The Art of Living Deliberately

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Nature, to Thoreau, was beautiful, rich, alive, and helpful. It provided him with all the aesthetic beauty and material goods that he could ever desire. How can we do the same?

 

“I went to the woods because I wished to live deliberately, to front only the essential facts of life, and see if I could not learn what it had to teach, and not, when I came to die, discover that I had not lived.”

The observations Henry David Thoreau penned in his book “Walden” runs deep. And even 164 years after the book was first published, its core message is still relevant - reconnecting with the outdoors is good for the soul.

Living more on less

“Walden” has become a bible for nonconformist and if we take a leaf from Thoreau’s observations, you only really need these few things to feed your soul: self-reliance, meditation and closeness to nature.

It’s essential to find your balance without relying too much on others, technology and material possessions. While he acknowledged the significance of the need for companionship, he deemed it unnecessary to want it. Instead, seek spiritual awakening, inner peace and contentment by looking inward, not outward.

In "The Ponds" section of Walden, Thoreau extols the water's physical properties.

He details its unparalleled water quality; its clarity, color, and temperature; its unique animal life (aquatic, bird, and mammal); its rock formations and bed; and especially, its mirror-like surface properties.

 
In "The Ponds" section of  Walden , Thoreau extols the water's physical properties.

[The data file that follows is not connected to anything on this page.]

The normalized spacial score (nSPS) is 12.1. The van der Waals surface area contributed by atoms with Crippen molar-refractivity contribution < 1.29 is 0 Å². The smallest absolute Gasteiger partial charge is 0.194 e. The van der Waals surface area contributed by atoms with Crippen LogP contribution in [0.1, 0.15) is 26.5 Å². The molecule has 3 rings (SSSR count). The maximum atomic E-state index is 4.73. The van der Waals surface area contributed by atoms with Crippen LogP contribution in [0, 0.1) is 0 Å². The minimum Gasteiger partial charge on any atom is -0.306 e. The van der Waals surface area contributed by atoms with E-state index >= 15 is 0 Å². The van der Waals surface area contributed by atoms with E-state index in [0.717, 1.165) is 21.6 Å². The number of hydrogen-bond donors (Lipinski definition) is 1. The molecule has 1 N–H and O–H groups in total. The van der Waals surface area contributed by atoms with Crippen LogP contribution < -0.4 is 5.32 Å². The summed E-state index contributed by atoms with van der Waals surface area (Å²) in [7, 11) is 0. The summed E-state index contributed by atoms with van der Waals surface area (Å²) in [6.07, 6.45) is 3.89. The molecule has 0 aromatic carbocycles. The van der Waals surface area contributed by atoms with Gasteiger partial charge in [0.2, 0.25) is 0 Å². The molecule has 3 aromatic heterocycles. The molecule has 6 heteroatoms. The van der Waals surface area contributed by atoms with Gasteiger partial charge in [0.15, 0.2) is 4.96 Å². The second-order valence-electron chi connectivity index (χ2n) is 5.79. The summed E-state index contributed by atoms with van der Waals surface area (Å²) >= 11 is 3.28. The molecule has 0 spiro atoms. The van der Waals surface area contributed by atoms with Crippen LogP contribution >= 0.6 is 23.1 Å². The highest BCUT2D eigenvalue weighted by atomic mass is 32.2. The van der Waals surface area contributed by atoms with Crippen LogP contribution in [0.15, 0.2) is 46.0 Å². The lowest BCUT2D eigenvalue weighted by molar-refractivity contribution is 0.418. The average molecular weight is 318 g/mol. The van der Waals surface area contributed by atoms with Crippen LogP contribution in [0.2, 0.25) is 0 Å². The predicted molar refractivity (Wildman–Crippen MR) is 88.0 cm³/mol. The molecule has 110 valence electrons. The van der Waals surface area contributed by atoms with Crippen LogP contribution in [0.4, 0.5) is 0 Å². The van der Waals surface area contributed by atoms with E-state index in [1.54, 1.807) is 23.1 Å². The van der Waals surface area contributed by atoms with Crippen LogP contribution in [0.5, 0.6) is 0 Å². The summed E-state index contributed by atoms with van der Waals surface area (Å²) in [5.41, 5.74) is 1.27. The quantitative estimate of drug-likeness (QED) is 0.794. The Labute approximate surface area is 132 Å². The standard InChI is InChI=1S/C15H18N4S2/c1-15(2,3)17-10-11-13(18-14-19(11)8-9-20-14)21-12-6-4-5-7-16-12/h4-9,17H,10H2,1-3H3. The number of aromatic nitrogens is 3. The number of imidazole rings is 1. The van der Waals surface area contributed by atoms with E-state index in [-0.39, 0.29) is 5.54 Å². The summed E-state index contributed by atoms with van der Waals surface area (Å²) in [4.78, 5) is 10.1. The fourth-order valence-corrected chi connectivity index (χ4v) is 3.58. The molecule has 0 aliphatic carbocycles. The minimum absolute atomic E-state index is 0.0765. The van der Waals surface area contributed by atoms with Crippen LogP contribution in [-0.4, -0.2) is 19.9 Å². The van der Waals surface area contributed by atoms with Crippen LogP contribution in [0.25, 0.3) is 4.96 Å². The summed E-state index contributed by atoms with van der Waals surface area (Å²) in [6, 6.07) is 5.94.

In "The Ponds" section of Walden, Thoreau extols the water's physical properties.

 
He details its unparalleled water quality; its clarity, color, and temperature; its unique animal life (aquatic, bird, and mammal); its rock formations and bed; and especially, its mirror-like surface properties.

He details its unparalleled water quality; its clarity, color, and temperature; its unique animal life (aquatic, bird, and mammal); its rock formations and bed; and especially, its mirror-like surface properties.

 

"For a brief moment, I feel I am not myself but just one of a thousand sensations of the forest."

Thoreau believed that man is part of nature and it is important for us to reconnect and live a life of simplicity in natural surroundings with minimal consumer activity. Thoreau not only walked the talk, he lived it - he stayed in seclusion in a cabin near Walden Pond in Massachusetts (hence, “Walden”) a little over two years.

Reconnecting by disconnecting

While it may be hard to disconnect in our very connected world, it’s important to embrace the outdoors and make conscious efforts to reconnect with nature. Small acts like a short walk in the park, a weekend camping trip to the woods, an hour of meditation in the morning or a few minutes tending to your indoor garden can make a significant impact in rejuvenating your soul, allowing you to be feel more refreshed, energised and content.

We may not need to live in a cabin in the woods but maybe it's time to go off the grid, and live a little more deliberately.